Scenic Flight – Sossusvlei

We continued our flight south, leaving the Kuiseb Canyon behind us.


The Namib Sand Sea is on UNESCO’s World Heritage List since June this year and it is unique in many ways. It is the only coastal desert in the world that includes extensive dune fields influenced by fog.


It is composed of two dune systems, an ancient semi-consolidated one overlain by a younger active one. The Namib Desert is the oldest desert in the world.2_Sossus03

The desert dunes are formed by the transportation of materials thousands of kilometres from the hinterland, that are carried by river, ocean current and wind. It features gravel plains, coastal flats, rocky hills, inselbergs within the sand sea, a coastal lagoon and ephemeral rivers, resulting in a landscape of exceptional beauty.  2_Sossus04

South of Solitaire is the Tsondab River seen above. It almost never receives much rain but still large camelthorn and umbrella-thorn trees grow along its meandering banks. Seasonal rain periodically cause the water to flow to the end of the vlei. This is an important breeding area for lappet-faced vultures and no visitors are allowed here.


Fog is the primary source of water in Namib Sand Sea, accounting for a unique environment in which  endemic invertebrates, reptiles and mammals adapt to an ever-changing variety of microhabitats and ecological niches.


The pictures above are all looking to the west.2_Sossus07

Looking to the east are instead these plains, painted in pink, yellow and green. Somewhere in the distance is the road from the Gamsberg pass south to first Solitaire and then Sesriem.2_Sossus08

It was a long flight over the endless desert until…2_Sossus09

…we saw the red dunes in front of us and knew we were approaching our next target.2_Sossus10

From Sesriem and its Canyon, the Tsauchab river flows east in a plain between parallel rows of enormous sand dunes. The black line is the tarred road that help tourists to move from the lodges and camps near Sesriem to the Sossusvlei area. 2_Sossus11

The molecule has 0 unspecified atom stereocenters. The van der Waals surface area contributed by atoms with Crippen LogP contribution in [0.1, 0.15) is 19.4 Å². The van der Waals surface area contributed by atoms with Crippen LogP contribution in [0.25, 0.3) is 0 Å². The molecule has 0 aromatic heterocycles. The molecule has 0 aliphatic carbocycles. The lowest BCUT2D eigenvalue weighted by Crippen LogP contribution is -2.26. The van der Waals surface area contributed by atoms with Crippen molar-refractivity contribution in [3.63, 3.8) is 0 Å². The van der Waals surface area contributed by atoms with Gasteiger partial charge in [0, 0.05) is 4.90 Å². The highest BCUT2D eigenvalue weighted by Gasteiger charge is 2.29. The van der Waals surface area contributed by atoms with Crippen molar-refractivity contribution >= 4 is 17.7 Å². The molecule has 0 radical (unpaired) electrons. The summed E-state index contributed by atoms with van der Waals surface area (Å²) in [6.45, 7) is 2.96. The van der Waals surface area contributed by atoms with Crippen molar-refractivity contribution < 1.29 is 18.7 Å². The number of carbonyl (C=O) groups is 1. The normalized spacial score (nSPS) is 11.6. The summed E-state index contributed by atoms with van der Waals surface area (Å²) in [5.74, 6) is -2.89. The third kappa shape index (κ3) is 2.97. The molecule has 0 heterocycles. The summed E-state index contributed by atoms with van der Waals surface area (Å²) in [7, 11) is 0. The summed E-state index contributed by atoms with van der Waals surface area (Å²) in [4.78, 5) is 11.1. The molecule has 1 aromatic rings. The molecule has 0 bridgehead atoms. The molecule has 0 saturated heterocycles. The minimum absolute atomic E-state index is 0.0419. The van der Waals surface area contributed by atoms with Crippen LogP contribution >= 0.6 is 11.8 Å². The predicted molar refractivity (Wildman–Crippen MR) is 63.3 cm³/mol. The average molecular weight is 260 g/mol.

The Tsauchab river is flowing towards the coast but is stopped by the dunes and evaporates here leaving white clay deposits in sharp contrast to the red sand.


Above, in the middle of the picture is a round white spot. It is the Sossusvlei where the river ends and it has been a lake on my two visits here but is now all dry.


A thousand years ago the river instead ended here, in what is now known as “Dead Vlei”. The white clay is the remains of a lake and here you also find the dead forest, thousand year old dead Akacia trees. Bottom right is the “Big Daddy” perhaps the highest sand dune in the world with a top of some 325 metres.2_Sossus14

Another view of “Dead Vlei”, 2_Sossus15


Looking straight down you find a lot of strange, but beautiful shapes like in the picture above.2_Sossus16

A last look towards the east over the Sossusvlei area. To the left Sossus Vlei, to the right Dead Vlei and somewhere in the distance Sesriem.

Our Scenic Flight was now heading west, towards precious stones…

If you want to see more pictures from the Sossusvlei area taken on foot you can click for:

…but the text will be in Swedish.

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2 Responses to Scenic Flight – Sossusvlei

  1. Pingback: Scenic Flight – Diamond Camps | Namibia

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